Skip to main content
KBS_Icon_questionmark link-ico


Dr Michael Chadwick is an aquatic biologist interested in exploring both applied and basic ecological questions. His work focuses on understanding how ecosystem structure and function, specifically related to macroinvertebrates, respond to changes in environmental conditions. 

He earned a BSc in Environmental Science at Cook College, Rutgers University. While at Rutgers University, he was employed by the United States Environmental Protection Agency to monitor streams, lakes, and estuaries in the Northeastern United States.

He has an MS in Zoology (Auburn University) and a PhD in Ecology and Environmental Science (University of Maine). He has also worked as a postdoctoral researcher at the University of Alabama and the University of Plymouth.


  • Effects of natural and human-induced ecosystem changes on aquatic organisms
  • Implications of ecosystem changes on the functioning of aquatic ecosystems

Michael's main research goal is to pursue the general questions: 'What are the effects of natural and human-induced ecosystem change on aquatic organisms, and what are the implications of these changes on the functioning of ecosystems?'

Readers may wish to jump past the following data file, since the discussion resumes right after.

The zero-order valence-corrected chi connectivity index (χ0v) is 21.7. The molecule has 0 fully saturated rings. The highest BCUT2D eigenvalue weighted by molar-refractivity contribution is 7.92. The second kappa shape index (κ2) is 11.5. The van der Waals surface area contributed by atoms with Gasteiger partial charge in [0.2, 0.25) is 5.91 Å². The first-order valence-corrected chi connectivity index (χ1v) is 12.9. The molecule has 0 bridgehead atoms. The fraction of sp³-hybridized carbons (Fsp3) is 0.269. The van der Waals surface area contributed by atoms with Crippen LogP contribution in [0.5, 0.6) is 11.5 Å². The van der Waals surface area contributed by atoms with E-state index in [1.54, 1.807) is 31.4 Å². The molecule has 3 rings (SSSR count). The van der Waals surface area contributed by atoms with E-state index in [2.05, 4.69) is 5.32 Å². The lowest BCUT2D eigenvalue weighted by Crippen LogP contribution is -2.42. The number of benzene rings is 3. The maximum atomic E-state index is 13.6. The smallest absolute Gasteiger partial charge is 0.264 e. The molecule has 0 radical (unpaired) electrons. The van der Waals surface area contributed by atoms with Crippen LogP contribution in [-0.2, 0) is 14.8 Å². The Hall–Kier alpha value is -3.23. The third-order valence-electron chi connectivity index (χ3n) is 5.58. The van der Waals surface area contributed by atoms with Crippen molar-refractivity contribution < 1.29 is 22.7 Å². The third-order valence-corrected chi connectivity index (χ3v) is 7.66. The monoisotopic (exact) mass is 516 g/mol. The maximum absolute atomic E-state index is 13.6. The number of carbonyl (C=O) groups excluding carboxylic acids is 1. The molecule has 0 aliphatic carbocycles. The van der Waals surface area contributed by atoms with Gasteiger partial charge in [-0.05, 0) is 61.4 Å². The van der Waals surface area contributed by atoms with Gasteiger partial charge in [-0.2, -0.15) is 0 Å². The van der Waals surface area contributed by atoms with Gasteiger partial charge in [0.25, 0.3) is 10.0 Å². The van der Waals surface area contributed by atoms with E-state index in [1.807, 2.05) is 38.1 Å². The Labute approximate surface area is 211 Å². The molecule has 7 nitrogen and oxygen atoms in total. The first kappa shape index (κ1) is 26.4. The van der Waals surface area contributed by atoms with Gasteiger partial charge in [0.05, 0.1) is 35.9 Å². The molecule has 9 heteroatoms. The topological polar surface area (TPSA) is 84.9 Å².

His past research has spanned large spatial scales in varied aquatic systems. This includes work on the main channel of the Mobile River (Alabama), tidally-influenced rivers in England, tributaries of the St. Johns River (Florida), and intermittent streams (Maine and Florida). These studies have focused on understanding how invertebrate function and/or structure are affected by changes in both the biotic and abiotic environment. 

Current projects focus on several topics such as London’s urban rivers, biodiversity offsetting, freshwater fish conservation in India, and macroinvertebrate community structure in Brunei. In each of these studies, he is researching the interplay between biotic factors (eg competition, predation, food quantity and quality, nutrient cycling) and abiotic factors (eg water quality and quantity, habitat availability, climatic variation), which can alter life histories, community composition and ecosystem function.




PhD supervision

Michael is interested in receiving enquiries from potential PhD students on: 

  • Ecology of tidally-influenced aquatic systems 
  • Large river ecology (especially the Thames) 
  • Spatial arrangement of habitats and reaches in aquatic ecosystems 
  • Catchment-scale drivers of ecosystem function 
  • Intermittent systems 
  • Life histories of aquatic organisms 

Further details

See Michael's research profile